SendGrid officially supports 23 open source projects, so how should we prioritize which projects we support? This blog post demonstrates how you can automate a portion of that calculation using one of those open source projects, the Open Source Library Data Collector.

To determine how we can best use our resources towards supporting the communities that depend on our open source projects, we need to understand the impact of these various projects. Yes, the infamous return on investment (ROI) calculation.

The two types of external data sources we will explore, that are useful in prioritization calculations, come from GitHub and various language-specific package managers.

Why Open Source?

It would be easier for us to keep this tool internal, so why did we take the time to open source it? At SendGrid, we are extremely grateful to the various open source communities whose technologies help us to serve our customers. This is a way for us to give back by paying it forward.

After completing this project, we found that it saved us a lot of time while providing valuable data that we use for helping us prioritize and to calculate ROI metrics. We thought it would be great to give that gift to others.

As a quick aside, we did something similar with the 7 HTTP clients:

What Does this Project Do Specifically?

This project allows you to automatically collect and store data in a database from from GitHub and other various package managers. Check out the data schema for details.

Let’s Get Technical

You can find the repo for this project here.

This project was developed in Python and runs on Heroku once per day, posting to a ClearDB MySQL database.

Following is a description of the various modules that comprise this project.

app.py

This is the entry point of the application, run once per day on Heroku. Here is where you would adjust the code for your specific workflow. It relies on the modules described below.

config.py

Here we process the environment variables and the application variables for use throughout the application.

The environment variables (.env) are used for authentication to GitHub, SendGrid, and your MySQL database.

The application variables (config.yml) allow you to set what GitHub repos and package managers you want to monitor. Your email settings are configured here as well.

For local testing, we use Tox so that we can test various versions of Python before uploading to GitHub. This allows us to catch compatibility issues before Travis CI has a go at it.

db_connector.py

This module provides an easy interface to your database and allows you to maintain both local and Heroku (cleardb) hosted databases. The heavy lifting is done through SQLAlchemy.

The database adaptor auto generates its model based on this database schema.

github.py

In this module we gather the data from the GitHub repos specified in the configuration, add that data to our DB, and then return the data. It utilizes the excellent github3.py library.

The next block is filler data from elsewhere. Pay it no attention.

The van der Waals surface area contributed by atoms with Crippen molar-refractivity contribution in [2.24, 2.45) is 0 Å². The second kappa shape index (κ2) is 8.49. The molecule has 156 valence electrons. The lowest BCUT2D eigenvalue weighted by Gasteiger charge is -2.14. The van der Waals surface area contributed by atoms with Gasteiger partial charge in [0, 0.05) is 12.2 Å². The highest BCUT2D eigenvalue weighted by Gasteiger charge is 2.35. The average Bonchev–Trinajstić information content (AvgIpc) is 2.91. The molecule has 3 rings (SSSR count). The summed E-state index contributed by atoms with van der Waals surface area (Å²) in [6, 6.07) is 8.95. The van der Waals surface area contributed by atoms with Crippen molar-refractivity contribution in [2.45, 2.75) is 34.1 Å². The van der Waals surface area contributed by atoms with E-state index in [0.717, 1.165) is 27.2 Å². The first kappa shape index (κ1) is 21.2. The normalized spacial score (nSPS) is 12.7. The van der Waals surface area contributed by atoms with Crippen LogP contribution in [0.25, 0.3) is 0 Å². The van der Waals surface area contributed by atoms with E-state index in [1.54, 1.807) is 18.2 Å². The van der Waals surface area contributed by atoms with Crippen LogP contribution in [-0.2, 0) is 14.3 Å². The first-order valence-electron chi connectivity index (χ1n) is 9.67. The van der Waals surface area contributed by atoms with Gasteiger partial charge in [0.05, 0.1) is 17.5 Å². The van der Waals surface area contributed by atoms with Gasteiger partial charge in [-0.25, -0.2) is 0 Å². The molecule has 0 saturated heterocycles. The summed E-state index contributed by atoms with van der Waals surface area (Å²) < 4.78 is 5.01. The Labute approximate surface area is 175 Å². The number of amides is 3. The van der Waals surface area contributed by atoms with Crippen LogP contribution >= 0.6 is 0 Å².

package_managers.py

Here is where things can get ugly. Most of the package managers either don’t have an API, or I deemed it faster to simply scrape the data from the web page. Screen scraping can be tedious, but BeautifulSoup makes it almost fun.

In this module, where possible, we scrape the downloaded data from the various package managers. As of this writing, we successfully scrape nuget.org, npmjs.com, packagist.org and rubygems.org. PyPi has stopped displaying download data in the time since we originally launched this project.

This module needs refactoring to make the processing of the package manager URLs configurable. Currently, you need to modify this module manually.

sendgrid_email.py

This module sends an email through SendGrid to alert you on a successful DB update.

Following is a sample of what the GitHub data looks like:

Interpreting the Data

Check out this blog post for some ideas on how you can utilize the data collected by this software.

Future/Roadmap of This Project

If you would like to contribute to this project, please take a look at the open issues and our contribution guidelines.

Types of contributions we need:

  • Feature requests
  • Bug reports
  • Code improvements
  • Feature implementations

Future/Roadmap of SendGrid & Open Source

We are committed to serving the open source community and the ecosystem that supports it. Keep an eye on our GitHub page to see what we are up to, contribute on GitHub with issues/pull requests and subscribe to this blog for the latest news.

References



Elmer Thomas is SendGrid's Developer Experience Engineer. His mission is to help SendGrid live up to its slogan: "Email Delivery. Simplified" by improving the lives of developers, both internally and externally. Via all sorts of hackery, of course. Follow his exploits on Twitter and GitHub.